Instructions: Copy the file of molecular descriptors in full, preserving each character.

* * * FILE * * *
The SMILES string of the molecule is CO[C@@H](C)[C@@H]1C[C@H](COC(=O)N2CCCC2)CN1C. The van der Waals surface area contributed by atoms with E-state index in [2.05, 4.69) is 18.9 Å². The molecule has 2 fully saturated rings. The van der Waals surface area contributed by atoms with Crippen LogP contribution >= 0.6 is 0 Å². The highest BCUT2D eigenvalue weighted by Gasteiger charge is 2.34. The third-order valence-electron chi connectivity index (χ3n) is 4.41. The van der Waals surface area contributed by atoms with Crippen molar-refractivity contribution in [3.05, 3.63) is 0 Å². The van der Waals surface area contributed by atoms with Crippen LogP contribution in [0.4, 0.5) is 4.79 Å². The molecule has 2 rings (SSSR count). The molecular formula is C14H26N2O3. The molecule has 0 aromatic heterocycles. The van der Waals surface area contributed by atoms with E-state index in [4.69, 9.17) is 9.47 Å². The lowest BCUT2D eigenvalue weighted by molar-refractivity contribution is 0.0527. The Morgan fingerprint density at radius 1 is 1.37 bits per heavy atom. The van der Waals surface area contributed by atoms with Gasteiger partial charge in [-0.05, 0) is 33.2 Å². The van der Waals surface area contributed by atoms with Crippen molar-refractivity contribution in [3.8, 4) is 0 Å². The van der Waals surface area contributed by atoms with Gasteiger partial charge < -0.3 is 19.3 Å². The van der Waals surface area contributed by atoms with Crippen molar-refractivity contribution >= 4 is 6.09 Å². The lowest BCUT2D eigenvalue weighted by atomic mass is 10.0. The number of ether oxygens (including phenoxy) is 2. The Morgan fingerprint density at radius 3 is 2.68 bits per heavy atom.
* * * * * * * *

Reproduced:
The SMILES string of the molecule is CO[C@@H](C)[C@@H]1C[C@H](COC(=O)N2CCCC2)CN1C. The van der Waals surface area contributed by atoms with E-state index in [2.05, 4.69) is 18.9 Å². The molecule has 2 fully saturated rings. The van der Waals surface area contributed by atoms with Crippen LogP contribution >= 0.6 is 0 Å². The highest BCUT2D eigenvalue weighted by Gasteiger charge is 2.34. The third-order valence-electron chi connectivity index (χ3n) is 4.41. The van der Waals surface area contributed by atoms with Crippen molar-refractivity contribution in [3.05, 3.63) is 0 Å². The van der Waals surface area contributed by atoms with Crippen LogP contribution in [0.4, 0.5) is 4.79 Å². The molecule has 2 rings (SSSR count). The molecular formula is C14H26N2O3. The molecule has 0 aromatic heterocycles. The van der Waals surface area contributed by atoms with E-state index in [4.69, 9.17) is 9.47 Å². The lowest BCUT2D eigenvalue weighted by molar-refractivity contribution is 0.0527. The Morgan fingerprint density at radius 1 is 1.37 bits per heavy atom. The van der Waals surface area contributed by atoms with Gasteiger partial charge in [-0.05, 0) is 33.2 Å². The van der Waals surface area contributed by atoms with Crippen molar-refractivity contribution in [3.8, 4) is 0 Å². The van der Waals surface area contributed by atoms with Gasteiger partial charge < -0.3 is 19.3 Å². The van der Waals surface area contributed by atoms with Crippen molar-refractivity contribution >= 4 is 6.09 Å². The lowest BCUT2D eigenvalue weighted by atomic mass is 10.0. The number of ether oxygens (including phenoxy) is 2. The Morgan fingerprint density at radius 3 is 2.68 bits per heavy atom.